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With SUGGEST (proponer/sugerir) we can say:

I suggest (that) he listens to our podcast.
I suggest (that) he listen to our podcast (no 3rd person singular “s” = subjunctive – more common in formal American English)
I suggested listening to our podcast

There are 2 more formal and less common constructions that may be tested in an advanced exam:
I suggested him/Paul listening to our podcast
I suggested Paul’s/his (possessive=very formal) listening to our podcast

With RECOMMEND (aconsejar, recomendar) we can say:

I recommended him to listen to our podcast. (XYou can’t say “I suggested him to listen….X)
I recommended (that) he listen/listens to our podcast.
I recommended (him/his/Paul/Paul’s) listening to our podcast
I recommended that he should listen to our podcast

I recommend hiring a builder to do up your flat rather than trying to do it up yourself.
I suggest you get a few quotes and compare prices before you make a choice.

      

   

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How can you tell good stories in English? how-to-tell-a-story-in-english

Tenses
We often use the narrative tenses to tell stories:
Past simple – -ed endings on regular verbs Episode 60 and irregular verbs Episode 73

We can use the past simple to talk about events that happened in chronological order:
I parked the car, got out, crossed the road and suddenly the bike hit me.

Past continuous – Episode 88

Use the past continuous to describe activities in progress at the time of your story, or to describe the background.

“When I left my flat the sun was shinning, the birds were singing, people were walking to work and having breakfast outside cafes.”

NB. The length of time of the action is irrelevant as regards choosing between Past Simple and Past Continuous:
“I lived (Past simple) in Salamanca for 2 years”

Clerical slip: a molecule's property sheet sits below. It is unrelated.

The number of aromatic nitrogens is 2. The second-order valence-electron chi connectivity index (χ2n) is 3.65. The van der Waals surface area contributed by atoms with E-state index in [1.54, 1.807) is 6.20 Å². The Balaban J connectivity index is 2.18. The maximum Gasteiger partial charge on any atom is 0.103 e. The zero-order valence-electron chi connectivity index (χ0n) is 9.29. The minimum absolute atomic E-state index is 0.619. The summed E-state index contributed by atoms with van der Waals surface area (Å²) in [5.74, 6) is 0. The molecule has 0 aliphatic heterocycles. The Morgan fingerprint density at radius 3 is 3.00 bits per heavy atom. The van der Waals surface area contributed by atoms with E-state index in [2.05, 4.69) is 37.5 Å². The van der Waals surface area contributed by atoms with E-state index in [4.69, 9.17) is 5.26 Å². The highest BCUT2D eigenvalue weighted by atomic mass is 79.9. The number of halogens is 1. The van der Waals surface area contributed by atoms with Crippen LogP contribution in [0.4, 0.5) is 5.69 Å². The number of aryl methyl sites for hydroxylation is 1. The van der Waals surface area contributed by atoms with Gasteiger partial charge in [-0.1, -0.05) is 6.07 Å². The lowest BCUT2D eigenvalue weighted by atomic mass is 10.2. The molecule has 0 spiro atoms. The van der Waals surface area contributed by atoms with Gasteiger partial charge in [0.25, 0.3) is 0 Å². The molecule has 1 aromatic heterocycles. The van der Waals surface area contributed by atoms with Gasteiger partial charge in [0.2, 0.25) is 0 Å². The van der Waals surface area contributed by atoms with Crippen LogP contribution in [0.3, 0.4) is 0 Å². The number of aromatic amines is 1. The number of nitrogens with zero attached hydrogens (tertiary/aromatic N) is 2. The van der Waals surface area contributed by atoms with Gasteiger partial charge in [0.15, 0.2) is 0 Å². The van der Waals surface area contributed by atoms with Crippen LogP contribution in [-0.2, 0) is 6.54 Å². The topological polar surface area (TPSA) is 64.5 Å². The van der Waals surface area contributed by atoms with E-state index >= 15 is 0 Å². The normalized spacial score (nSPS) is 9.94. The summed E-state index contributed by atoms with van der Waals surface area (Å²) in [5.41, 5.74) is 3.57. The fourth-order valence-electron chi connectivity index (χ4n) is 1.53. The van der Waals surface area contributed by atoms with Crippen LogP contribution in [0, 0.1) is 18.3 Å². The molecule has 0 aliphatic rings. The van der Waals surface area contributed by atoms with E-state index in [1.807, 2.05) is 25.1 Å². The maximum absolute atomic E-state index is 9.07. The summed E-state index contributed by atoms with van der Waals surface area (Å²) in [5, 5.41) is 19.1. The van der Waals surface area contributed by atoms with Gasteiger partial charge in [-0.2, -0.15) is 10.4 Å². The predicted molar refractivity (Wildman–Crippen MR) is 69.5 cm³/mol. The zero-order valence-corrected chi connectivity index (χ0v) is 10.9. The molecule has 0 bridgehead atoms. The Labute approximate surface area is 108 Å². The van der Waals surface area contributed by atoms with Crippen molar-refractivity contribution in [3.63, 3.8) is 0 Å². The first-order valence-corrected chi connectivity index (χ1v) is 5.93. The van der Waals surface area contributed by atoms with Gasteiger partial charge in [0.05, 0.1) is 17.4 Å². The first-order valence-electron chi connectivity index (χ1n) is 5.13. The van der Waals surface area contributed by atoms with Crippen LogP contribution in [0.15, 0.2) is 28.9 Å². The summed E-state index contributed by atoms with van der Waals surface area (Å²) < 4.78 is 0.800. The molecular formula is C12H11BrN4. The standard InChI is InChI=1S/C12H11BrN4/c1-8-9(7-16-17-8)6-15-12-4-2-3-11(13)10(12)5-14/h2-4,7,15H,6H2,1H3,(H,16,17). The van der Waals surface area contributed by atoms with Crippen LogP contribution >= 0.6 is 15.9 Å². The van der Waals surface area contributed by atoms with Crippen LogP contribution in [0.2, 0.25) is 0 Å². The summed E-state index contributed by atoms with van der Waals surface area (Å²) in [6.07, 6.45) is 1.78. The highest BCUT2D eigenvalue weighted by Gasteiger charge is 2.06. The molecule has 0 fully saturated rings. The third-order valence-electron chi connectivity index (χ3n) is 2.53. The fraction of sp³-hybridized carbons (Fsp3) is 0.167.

They are only used for contrast of background and main verbs:
“When I was living (Past continuous) in Salamanca, I met (Past simple) my friend Lara.”

Sometimes, we change past continuous to the present continuous when we’re telling a story:

“I was waiting in McDonalds for my Big Mac and my children were playing outside when suddenly….”
“So, I’m waiting in McDonalds for my Big Mac and the kids are playing outside, when suddenly…”

      

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Compound Nouns compound nouns

A compound noun is a noun that is made with two or more words, often nouns but not always, noun + noun or adjective + noun

noun + noun: bus stop, football, table leg (we don’t say X’a table’s leg’X or X’the leg of the table’X, coffee beans, love story, record player.

(You can also have 2 nouns with an apostrophe + s on the first noun, though these aren’t compound nouns: My brother’s phone, the teacher’s shirt, Craig’s chocolate, Reza’s obsessions.

adjective + noun: whiteboard, software, greyhound.

There are 3 ways of writing compound nouns. Dictionaries don’t always agree

1. separate – full moon, car bomb, video recorder, football stadium (which contains the compound noun “football” within the compound noun!)

2. together – classroom, toothpaste, lighthouse, laptop, tearaway

3. with a hyphen (guión) – check-in, six-pack, water-bottle, carry-on

If you take a phrasal verb and make it a compound noun, generally speaking it has a hyphen.
Compound nouns tend to have more stress on the first word. – classroom, football, table tennis

      

   

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Johan Vega Chaverri send us a voice message about the prepositions out, up, of and off

There are many different uses and this is a difficult area to explain. There aren’t any rules and you need to learn the collocations of these prepositions with verbs, nouns, adjectives etc.
Here are some common uses:

OUT
go out – Reza didn’t go out last night, he stayed in.
walk out (the room, the door)
fall out (with)
to be out – He/she’s out (He/she’s not here)
I’m out of milk, biscuits (I don’t have any)

Out it often used with ‘of’
out of touch
out of town
out of the way
out of bounds (fuera del límite)
out of date
out of sight (“out of sight, out of mind”)
out of touch

      


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